Schaeffler's DCT and new Jazz Hybrid is the path to Future Mobility
It’s not only Indians who are obsessed with fuel economy. The global automotive industry is finding solutions since a long time but the approach is different. In India, the easy and affordable answer is buying a small efficient car. While this is a simple solution, it restricts you from a large range of cars in higher segments, just because the running costs are too high. But what if bigger cars could be as efficient?
A step above microcars, or entry-level hatchbacks as we know it, is the premium hatchback. Let’s take the example of the Honda Jazz Sports Hybrid and the dual-clutch transmission displayed by Schaeffler at the 2013 Tokyo Motor Show. Known as the Fit Hybrid in Japan, the Jazz Hybrid is powered by a 1.5-litre i-VTEC engine and an electric motor mated to Honda’s 7-speed i-DCD transmission. The i-DCD is nothing but a dry double clutch transmission, but the way it works is what’s clicking for Honda.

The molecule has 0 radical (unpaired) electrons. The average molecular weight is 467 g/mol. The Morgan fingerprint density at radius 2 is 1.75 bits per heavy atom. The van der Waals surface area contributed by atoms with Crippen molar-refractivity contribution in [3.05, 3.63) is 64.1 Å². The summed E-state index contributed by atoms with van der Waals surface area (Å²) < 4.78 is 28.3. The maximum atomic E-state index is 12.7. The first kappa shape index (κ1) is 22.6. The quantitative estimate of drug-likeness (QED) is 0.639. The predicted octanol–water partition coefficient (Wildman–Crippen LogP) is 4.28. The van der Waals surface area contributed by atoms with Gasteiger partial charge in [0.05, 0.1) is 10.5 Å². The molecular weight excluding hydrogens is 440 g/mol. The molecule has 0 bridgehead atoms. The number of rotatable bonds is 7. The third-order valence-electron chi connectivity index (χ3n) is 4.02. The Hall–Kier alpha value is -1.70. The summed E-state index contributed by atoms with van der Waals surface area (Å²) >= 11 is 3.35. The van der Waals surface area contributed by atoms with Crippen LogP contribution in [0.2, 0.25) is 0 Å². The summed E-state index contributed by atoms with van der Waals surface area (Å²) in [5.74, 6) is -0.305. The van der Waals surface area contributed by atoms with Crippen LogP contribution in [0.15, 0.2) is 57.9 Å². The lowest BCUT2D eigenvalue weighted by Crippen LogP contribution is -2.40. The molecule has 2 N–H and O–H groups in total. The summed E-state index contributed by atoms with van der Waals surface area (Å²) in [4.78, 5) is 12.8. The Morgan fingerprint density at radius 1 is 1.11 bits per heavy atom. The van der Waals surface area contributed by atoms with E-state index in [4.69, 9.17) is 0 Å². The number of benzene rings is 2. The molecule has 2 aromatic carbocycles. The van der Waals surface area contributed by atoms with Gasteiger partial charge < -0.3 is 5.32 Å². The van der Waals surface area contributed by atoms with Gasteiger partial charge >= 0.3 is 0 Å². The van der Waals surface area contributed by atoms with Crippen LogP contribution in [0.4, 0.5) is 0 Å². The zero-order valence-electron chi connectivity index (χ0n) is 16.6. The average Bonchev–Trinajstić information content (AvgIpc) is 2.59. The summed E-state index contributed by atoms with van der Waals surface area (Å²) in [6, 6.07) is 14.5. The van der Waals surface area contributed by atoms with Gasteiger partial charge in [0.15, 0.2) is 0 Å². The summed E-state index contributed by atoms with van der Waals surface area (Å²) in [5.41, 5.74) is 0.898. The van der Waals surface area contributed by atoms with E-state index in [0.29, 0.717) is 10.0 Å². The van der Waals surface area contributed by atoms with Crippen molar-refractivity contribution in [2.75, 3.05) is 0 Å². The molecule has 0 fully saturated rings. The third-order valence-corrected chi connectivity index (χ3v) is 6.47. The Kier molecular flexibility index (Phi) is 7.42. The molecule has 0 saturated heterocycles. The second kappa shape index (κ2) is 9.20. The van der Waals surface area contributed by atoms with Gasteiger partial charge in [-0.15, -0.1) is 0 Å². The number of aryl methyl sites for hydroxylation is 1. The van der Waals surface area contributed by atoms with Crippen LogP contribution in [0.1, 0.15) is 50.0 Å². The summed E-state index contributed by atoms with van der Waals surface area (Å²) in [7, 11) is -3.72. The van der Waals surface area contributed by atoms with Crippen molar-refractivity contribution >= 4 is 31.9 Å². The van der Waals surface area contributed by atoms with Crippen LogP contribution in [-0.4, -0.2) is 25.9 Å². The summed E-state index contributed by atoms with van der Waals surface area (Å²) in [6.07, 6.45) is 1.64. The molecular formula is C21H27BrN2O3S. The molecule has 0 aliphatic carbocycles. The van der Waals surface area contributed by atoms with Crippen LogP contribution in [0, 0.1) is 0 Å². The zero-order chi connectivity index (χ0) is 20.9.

The double clutch system is provided by global components major, Schaeffler. The gearbox engages the electric motor at standstill and take-off to drive the car. At low speeds the electric motor stays engaged but as you accelerate harder, the DCT engages the petrol engine and regenerates the electric motor. Once you are cruising, the electric motor engages again and under hard acceleration, both the units work together. When you are cruising at high speeds or decelerating, the petrol engine is powering the car and the electric motor is regenerating power.